By Megan Bradshaw
The award will be presented at the 2017 Joint Mathematics Meetings Prize Session on Thursday, Jan. 5 at 4:25pm in Atlanta, Georgia.
Towson University’s Jess and Mildred Fisher College of Science and Mathematics professor emerita in the mathematics department Martha Siegel, Ph.D., won the 2017 Mathematical Association of America (MAA) Gung and Hu Award.
The award will be presented at the 2017 Joint Mathematics Meetings Prize Session on Thursday, Jan. 5 at 4:25 p.m. in Atlanta, Georgia.
Siegel received the award for her remarkable leadership in guiding the national conversation on undergraduate mathematics curriculum, particularly as it is affected by fields in applied mathematics, and especially from the perspective of the MAA and its mission.
She served on the TU faculty from 1971 until her retirement in 2015, including a term as department chair from 2000 to 2004.
Supported by a 1981 NSF grant, she founded the Towson University Applied Mathematics Laboratory (AML), one of the first undergraduate courses in the U.S. featuring student teams working on applied mathematics projects for business, industry, or government clients. The AML has been in continuous operation at Towson for 35 years.
Siegel was a member of the MAA executive committee from 1991 to 2010, serving first in the role of editor of Mathematics Magazine, and subsequently as secretary of the association for 15 years.
She then took on the role of chair of the high-profile Committee on the Undergraduate Program in Mathematics as that committee began the process of updating the MAA curriculum guide to undergraduate majors in the mathematical sciences for 2015.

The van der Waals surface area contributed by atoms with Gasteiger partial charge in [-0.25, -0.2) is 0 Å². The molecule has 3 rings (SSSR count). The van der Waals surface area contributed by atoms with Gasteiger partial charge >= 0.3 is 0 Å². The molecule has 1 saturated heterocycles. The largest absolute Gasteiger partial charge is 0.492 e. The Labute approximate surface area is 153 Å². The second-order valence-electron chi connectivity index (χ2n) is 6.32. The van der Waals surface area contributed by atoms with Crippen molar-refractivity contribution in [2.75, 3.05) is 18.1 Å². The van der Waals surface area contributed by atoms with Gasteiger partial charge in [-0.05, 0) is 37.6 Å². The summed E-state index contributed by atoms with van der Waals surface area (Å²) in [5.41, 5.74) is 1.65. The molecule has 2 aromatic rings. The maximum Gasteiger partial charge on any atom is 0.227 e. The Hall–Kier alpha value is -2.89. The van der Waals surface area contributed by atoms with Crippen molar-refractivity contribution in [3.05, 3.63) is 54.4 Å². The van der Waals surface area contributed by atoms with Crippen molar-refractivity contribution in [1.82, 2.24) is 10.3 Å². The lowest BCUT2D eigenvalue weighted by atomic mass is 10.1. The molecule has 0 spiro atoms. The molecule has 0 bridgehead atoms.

She has been a consistent advocate for the role of applied mathematics, active learning, and real world experiences for students in mathematics courses. In the early 1980s, she was PI for the MAA project, "Discrete Mathematics in the First Two Years," funded by the Alfred P. Sloan Foundation. Her textbook, “Finite Mathematics and Its Applications” (with Larry Goldstein and David Schneider) is now in its 11th edition, and she is co-author with Sheldon Gordon, Florence Gordon, and Alan Tucker of the pre-calculus text, “Functioning in the Real World.” More recently, Martha was co-PI (with Michael Pearson and Carol Schumacher), on the NSF DUE grant project, “2015 Curriculum Guide to Undergraduate Majors in the Mathematical Sciences,” supporting the complex work of the CUPM.
While at Towson, Martha has received the College of Natural and Mathematical Sciences' Outstanding Faculty Award (1989) as well as the President's Award for Outstanding Service to the University (1991). She has been a member of the Towson University Senate during most of her time at the school, and for more than a decade Martha was a representative of Towson to the Council of University System Faculty of the University System of Maryland, serving as the chairperson twice. For a decade Martha has led the Towson University CoSMiC Scholars Program, an NSF S-STEM scholarship program (totaling over $1 million over its lifetime) focused on enabling economically disadvantaged students to obtain a B.S. in a STEM discipline before entering the workforce or continuing their professional education. While of immediate benefit to Towson University students, these awards also shape the national discussion of what it means to train mathematicians and the importance of providing opportunity to traditionally underrepresented groups.
The Gung and Hu Award for Distinguished Service to Mathematics honors individuals’ service to mathematics that has been widely recognized as extraordinarily successful, influencing the field of mathematics or mathematical education in a significant and positive way on a national scale.